Gwen D. Sherwood, PhD, RN, FAAN is Professor and Associate Dean for Academic Affairs at the University of North Carolina at Chapel Hill School of Nursing. Her program of scholarship evolved from a model for caring relationships which led to examination of patient satisfaction with pain management, particularly from a multicultural perspective and the development of a Spanish Language tool, the Houston Pain Outcome Instrument. She also applied the caring model to spiritual dimensions of care and the impact on healthy work environments and helped develop the Methodist Caring Tool to examine patient satisfaction with caring. Through her work at the University of Texas at Houston School of Nursing she was co-investigator with the Medical School’s Center for Patient Safety to examine teamwork as a variable in patient safety. Dr. Sherwood is co-investigator on Phases I, II, III, and IV of the award winning Quality and Safety Education for Nurses (QSEN) initiative funded by the Robert Wood Johnson Foundation to transform nursing curriculum to prepare nurses in quality and safety for redesigned health care systems. She was a nursing leader for the University of North Carolina at Chapel Hill and Duke University Inter-professional Patient Safety Education Collaborative to measure effectiveness of teaching modalities for interdisciplinary teamwork training involving nursing and medical students. She participates in the annual Telluride Science Institute on interprofessional education with the University of Illinois at Chicago and is a member of the National Patient Safety Foundation Research Committee. She has been a leader in developing nursing education across borders, working with nursing faculty in China, Thailand, Macau, Mexico, England and Kenya. She is Past President of the International Association for Human Caring and served two terms as Vice President of Sigma Theta Tau International Honor Society for Nursing.
Deborah Tate is a professor in the Department of Health Behavior with 20 years of research in behavioral weight management, particularly delivered through web and mobile platforms. Dr. Tate conducted several of the first randomized trials using the Internet and new technologies to deliver behavioral treatments for obesity and has continued to conduct a programmatic series of studies to determine which features of digital weight control programs contribute to efficacy. Her research focuses on two main areas: (a) strategies for improving both short and long-term weight loss and (b) the translation of obesity treatment programs using alternatives to clinic-based care often involving new technologies. She has been continuously funded in obesity and digital health intervention research by the National Institutes of Health since 2000 and is known internationally for her work in web and mobile interventions. Dr. Tate has published over 75 peer reviewed papers and conducted numerous RCTs based on self-regulation theory, as well as participated in multi-center trials of behavioral interventions; most involving new technologies.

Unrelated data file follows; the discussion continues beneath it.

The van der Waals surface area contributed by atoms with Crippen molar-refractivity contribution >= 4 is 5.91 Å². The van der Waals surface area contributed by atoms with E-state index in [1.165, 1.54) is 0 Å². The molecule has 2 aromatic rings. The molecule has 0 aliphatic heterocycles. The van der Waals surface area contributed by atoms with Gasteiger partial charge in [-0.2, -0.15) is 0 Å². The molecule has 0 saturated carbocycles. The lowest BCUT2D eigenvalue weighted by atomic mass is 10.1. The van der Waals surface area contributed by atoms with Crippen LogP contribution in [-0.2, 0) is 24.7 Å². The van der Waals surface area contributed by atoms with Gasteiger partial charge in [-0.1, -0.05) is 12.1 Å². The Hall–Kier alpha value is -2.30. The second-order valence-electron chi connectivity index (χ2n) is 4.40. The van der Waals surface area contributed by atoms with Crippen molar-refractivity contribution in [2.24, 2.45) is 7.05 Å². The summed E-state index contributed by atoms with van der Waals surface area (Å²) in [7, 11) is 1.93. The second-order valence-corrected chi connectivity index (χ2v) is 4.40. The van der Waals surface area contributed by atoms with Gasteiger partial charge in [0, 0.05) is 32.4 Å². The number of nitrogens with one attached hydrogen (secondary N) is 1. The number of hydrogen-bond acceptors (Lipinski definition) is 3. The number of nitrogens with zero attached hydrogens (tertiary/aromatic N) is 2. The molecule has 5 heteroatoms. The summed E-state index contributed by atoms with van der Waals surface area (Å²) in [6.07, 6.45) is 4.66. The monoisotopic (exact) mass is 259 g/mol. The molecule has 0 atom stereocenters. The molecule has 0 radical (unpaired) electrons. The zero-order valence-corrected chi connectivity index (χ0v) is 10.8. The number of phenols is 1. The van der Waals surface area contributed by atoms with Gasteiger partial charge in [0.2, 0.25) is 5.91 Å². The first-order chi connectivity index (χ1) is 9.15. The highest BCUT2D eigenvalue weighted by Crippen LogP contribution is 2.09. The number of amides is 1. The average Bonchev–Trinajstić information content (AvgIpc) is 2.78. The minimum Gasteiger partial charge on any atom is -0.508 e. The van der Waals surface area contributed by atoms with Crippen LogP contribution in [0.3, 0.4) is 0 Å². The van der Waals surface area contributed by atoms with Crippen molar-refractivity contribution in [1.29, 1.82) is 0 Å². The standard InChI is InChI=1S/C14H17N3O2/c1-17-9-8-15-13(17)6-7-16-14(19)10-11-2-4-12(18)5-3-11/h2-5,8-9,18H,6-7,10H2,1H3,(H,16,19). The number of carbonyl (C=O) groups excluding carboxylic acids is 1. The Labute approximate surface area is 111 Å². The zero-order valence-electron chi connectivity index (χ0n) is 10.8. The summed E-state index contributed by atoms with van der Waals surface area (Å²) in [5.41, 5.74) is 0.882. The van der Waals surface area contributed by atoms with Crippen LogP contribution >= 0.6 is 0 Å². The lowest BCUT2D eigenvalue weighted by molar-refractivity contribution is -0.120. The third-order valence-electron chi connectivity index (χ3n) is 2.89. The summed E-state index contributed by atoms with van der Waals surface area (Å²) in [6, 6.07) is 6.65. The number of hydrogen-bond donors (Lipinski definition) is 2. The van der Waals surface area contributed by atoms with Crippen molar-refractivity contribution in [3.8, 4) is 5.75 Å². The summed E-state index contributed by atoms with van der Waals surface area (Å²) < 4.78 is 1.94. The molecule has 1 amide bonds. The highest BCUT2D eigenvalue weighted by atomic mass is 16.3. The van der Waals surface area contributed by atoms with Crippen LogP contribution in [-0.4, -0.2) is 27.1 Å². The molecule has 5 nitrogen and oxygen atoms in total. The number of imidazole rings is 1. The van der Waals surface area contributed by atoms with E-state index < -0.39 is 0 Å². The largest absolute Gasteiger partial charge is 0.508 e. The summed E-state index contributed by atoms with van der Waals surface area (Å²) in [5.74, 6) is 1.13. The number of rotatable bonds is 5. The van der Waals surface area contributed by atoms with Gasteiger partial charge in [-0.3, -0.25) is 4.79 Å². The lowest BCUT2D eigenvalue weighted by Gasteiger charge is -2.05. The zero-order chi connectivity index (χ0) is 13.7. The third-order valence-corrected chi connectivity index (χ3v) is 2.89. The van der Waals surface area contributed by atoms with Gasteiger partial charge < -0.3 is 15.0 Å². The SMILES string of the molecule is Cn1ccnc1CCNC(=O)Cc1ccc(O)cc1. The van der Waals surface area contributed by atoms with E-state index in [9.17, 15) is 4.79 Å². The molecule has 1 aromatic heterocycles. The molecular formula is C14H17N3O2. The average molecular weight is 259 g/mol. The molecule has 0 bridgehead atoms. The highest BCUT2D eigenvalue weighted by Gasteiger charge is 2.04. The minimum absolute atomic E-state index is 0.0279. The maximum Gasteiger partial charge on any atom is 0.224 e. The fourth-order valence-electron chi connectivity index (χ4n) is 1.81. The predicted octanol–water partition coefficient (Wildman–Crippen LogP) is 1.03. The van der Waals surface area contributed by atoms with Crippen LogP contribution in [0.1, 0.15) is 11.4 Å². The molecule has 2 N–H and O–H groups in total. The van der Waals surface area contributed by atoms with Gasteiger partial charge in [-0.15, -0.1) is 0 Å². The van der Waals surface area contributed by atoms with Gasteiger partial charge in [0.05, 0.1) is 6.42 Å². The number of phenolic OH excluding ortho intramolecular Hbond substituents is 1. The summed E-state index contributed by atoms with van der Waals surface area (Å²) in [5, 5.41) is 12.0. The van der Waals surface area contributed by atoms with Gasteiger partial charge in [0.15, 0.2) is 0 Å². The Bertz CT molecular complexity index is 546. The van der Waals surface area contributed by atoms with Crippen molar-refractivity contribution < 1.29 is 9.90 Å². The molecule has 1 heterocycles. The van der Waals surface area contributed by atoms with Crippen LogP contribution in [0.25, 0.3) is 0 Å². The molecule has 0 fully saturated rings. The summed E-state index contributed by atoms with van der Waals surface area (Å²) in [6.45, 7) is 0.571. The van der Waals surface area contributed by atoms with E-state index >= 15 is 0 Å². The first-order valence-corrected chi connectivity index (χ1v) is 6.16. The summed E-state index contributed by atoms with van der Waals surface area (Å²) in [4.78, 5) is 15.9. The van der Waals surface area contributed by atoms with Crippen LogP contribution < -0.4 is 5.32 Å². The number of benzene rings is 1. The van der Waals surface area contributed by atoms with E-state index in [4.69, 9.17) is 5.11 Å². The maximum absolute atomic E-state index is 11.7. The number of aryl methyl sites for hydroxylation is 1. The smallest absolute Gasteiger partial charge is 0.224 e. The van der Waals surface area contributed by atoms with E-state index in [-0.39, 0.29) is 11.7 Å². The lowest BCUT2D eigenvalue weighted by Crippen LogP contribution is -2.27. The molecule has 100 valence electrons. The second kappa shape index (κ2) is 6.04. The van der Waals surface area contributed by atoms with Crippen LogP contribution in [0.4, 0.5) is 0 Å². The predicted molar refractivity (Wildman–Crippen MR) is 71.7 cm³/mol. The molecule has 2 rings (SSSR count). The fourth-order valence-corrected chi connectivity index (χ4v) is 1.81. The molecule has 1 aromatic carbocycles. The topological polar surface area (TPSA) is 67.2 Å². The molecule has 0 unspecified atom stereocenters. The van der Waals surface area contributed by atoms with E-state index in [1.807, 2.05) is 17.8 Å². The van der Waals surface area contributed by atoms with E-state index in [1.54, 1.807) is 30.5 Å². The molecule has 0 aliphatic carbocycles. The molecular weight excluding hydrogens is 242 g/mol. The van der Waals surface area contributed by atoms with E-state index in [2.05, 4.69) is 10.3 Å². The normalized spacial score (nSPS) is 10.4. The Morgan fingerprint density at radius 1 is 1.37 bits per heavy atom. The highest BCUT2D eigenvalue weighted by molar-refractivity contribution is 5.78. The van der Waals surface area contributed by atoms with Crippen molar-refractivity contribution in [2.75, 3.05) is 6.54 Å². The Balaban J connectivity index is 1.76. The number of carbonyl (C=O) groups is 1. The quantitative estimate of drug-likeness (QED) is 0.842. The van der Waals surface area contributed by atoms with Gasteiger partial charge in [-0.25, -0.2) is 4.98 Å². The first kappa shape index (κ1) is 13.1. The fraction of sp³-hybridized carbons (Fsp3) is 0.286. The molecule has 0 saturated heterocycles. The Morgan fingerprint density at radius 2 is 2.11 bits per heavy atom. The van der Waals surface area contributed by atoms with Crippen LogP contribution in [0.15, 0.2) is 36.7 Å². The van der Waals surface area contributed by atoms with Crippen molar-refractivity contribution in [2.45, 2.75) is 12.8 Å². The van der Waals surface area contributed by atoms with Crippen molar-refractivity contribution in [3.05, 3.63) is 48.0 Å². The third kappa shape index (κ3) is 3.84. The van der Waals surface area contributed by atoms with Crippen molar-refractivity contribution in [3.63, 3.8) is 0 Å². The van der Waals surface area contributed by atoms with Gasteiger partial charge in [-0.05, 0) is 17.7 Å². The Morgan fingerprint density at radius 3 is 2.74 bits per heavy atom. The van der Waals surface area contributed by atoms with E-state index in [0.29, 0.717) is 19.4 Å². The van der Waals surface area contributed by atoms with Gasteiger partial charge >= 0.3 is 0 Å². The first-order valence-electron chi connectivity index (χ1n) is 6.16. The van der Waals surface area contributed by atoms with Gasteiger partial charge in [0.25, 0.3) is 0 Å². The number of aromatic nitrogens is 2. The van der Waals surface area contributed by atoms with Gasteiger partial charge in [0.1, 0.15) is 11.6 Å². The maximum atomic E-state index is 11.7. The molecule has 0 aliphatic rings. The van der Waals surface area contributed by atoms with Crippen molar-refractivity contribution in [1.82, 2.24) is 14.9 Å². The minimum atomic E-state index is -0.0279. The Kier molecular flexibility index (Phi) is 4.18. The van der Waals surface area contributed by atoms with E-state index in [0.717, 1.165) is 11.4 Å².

Dr. Rick Walter is Clinical Associate Professor in the Operative Dentistry Department at the UNC School of Dentistry. He received his DDS degree from the Universidade Federal de Santa Catarina (Brazil) in 2000 and MS degree in Operative Dentistry from the UNC in 2005. From 2006 to 2011, he was full-time faculty member in the Department of Operative Dentistry at the UNC. In 2011, he moved to UPenn where he was Assistant Professor until early 2014. Dr. Walter returned to UNC in 2014. Dr. Walter is active in laboratory and clinical research in dental materials, mainly in resin-based restoratives. He also maintains an intramural practice devoted to restorative and esthetic dentistry. Walter earned his D.D.S. in 2000 from the Federal University of Santa Catarina, which is located in Brazil. He earned his M.S. in operative dentistry from the UNC School of Dentistry in 2005 and was faculty in the department from 2006 to 2011. He then joined the University of Pennsylvania School of Dental Medicine where he was faculty in the Department of Preventive and Restorative Sciences until early this year.